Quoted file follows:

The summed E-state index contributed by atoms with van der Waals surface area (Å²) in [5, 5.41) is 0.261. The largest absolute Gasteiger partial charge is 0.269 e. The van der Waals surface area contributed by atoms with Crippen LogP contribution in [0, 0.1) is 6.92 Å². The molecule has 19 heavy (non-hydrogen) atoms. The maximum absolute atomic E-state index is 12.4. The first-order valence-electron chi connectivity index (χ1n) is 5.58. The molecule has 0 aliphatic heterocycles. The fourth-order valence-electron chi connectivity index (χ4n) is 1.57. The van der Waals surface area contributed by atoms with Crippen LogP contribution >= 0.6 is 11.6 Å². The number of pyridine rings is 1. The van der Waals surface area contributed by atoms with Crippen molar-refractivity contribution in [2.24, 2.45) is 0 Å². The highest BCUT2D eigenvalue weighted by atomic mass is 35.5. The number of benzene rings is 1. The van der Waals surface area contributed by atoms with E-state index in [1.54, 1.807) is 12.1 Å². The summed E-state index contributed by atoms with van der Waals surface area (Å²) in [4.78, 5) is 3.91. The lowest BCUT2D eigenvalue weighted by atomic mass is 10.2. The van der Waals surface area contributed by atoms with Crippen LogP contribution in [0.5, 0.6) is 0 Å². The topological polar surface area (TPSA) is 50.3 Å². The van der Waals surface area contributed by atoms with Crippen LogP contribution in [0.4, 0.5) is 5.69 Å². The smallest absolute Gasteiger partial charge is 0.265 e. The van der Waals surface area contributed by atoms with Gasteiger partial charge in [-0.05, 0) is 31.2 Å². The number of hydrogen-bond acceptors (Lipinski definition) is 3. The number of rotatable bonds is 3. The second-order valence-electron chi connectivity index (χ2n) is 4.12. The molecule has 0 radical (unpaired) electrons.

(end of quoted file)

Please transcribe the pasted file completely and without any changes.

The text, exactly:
The summed E-state index contributed by atoms with van der Waals surface area (Å²) in [5, 5.41) is 0.261. The largest absolute Gasteiger partial charge is 0.269 e. The van der Waals surface area contributed by atoms with Crippen LogP contribution in [0, 0.1) is 6.92 Å². The molecule has 19 heavy (non-hydrogen) atoms. The maximum absolute atomic E-state index is 12.4. The first-order valence-electron chi connectivity index (χ1n) is 5.58. The molecule has 0 aliphatic heterocycles. The fourth-order valence-electron chi connectivity index (χ4n) is 1.57. The van der Waals surface area contributed by atoms with Crippen LogP contribution >= 0.6 is 11.6 Å². The number of pyridine rings is 1. The van der Waals surface area contributed by atoms with Crippen molar-refractivity contribution in [2.24, 2.45) is 0 Å². The highest BCUT2D eigenvalue weighted by atomic mass is 35.5. The number of benzene rings is 1. The van der Waals surface area contributed by atoms with E-state index in [1.54, 1.807) is 12.1 Å². The summed E-state index contributed by atoms with van der Waals surface area (Å²) in [4.78, 5) is 3.91. The lowest BCUT2D eigenvalue weighted by atomic mass is 10.2. The van der Waals surface area contributed by atoms with Crippen LogP contribution in [0.5, 0.6) is 0 Å². The topological polar surface area (TPSA) is 50.3 Å². The van der Waals surface area contributed by atoms with Crippen LogP contribution in [0.4, 0.5) is 5.69 Å². The smallest absolute Gasteiger partial charge is 0.265 e. The van der Waals surface area contributed by atoms with Gasteiger partial charge in [-0.05, 0) is 31.2 Å². The number of hydrogen-bond acceptors (Lipinski definition) is 3. The number of rotatable bonds is 3. The second-order valence-electron chi connectivity index (χ2n) is 4.12. The molecule has 0 radical (unpaired) electrons.